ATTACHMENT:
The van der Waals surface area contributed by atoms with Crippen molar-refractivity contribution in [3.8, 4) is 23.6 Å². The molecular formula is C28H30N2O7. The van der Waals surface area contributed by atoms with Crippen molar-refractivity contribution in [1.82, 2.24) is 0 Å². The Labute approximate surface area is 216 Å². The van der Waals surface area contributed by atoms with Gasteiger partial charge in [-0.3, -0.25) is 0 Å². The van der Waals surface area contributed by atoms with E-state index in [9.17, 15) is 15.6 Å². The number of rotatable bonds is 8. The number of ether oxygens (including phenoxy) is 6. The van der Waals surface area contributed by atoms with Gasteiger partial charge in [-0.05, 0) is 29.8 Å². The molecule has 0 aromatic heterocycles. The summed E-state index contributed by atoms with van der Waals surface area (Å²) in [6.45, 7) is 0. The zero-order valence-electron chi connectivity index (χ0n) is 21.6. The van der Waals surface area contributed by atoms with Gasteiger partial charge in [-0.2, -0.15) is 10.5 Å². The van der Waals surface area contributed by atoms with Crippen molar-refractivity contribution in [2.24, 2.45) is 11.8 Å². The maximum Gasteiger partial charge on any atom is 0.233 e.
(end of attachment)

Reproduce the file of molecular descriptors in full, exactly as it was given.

The van der Waals surface area contributed by atoms with Crippen molar-refractivity contribution in [3.8, 4) is 23.6 Å². The molecular formula is C28H30N2O7. The van der Waals surface area contributed by atoms with Crippen molar-refractivity contribution in [1.82, 2.24) is 0 Å². The Labute approximate surface area is 216 Å². The van der Waals surface area contributed by atoms with Gasteiger partial charge in [-0.3, -0.25) is 0 Å². The van der Waals surface area contributed by atoms with E-state index in [9.17, 15) is 15.6 Å². The number of rotatable bonds is 8. The number of ether oxygens (including phenoxy) is 6. The van der Waals surface area contributed by atoms with Gasteiger partial charge in [-0.05, 0) is 29.8 Å². The molecule has 0 aromatic heterocycles. The summed E-state index contributed by atoms with van der Waals surface area (Å²) in [6.45, 7) is 0. The zero-order valence-electron chi connectivity index (χ0n) is 21.6. The van der Waals surface area contributed by atoms with Gasteiger partial charge in [-0.2, -0.15) is 10.5 Å². The van der Waals surface area contributed by atoms with Crippen molar-refractivity contribution in [2.24, 2.45) is 11.8 Å². The maximum Gasteiger partial charge on any atom is 0.233 e.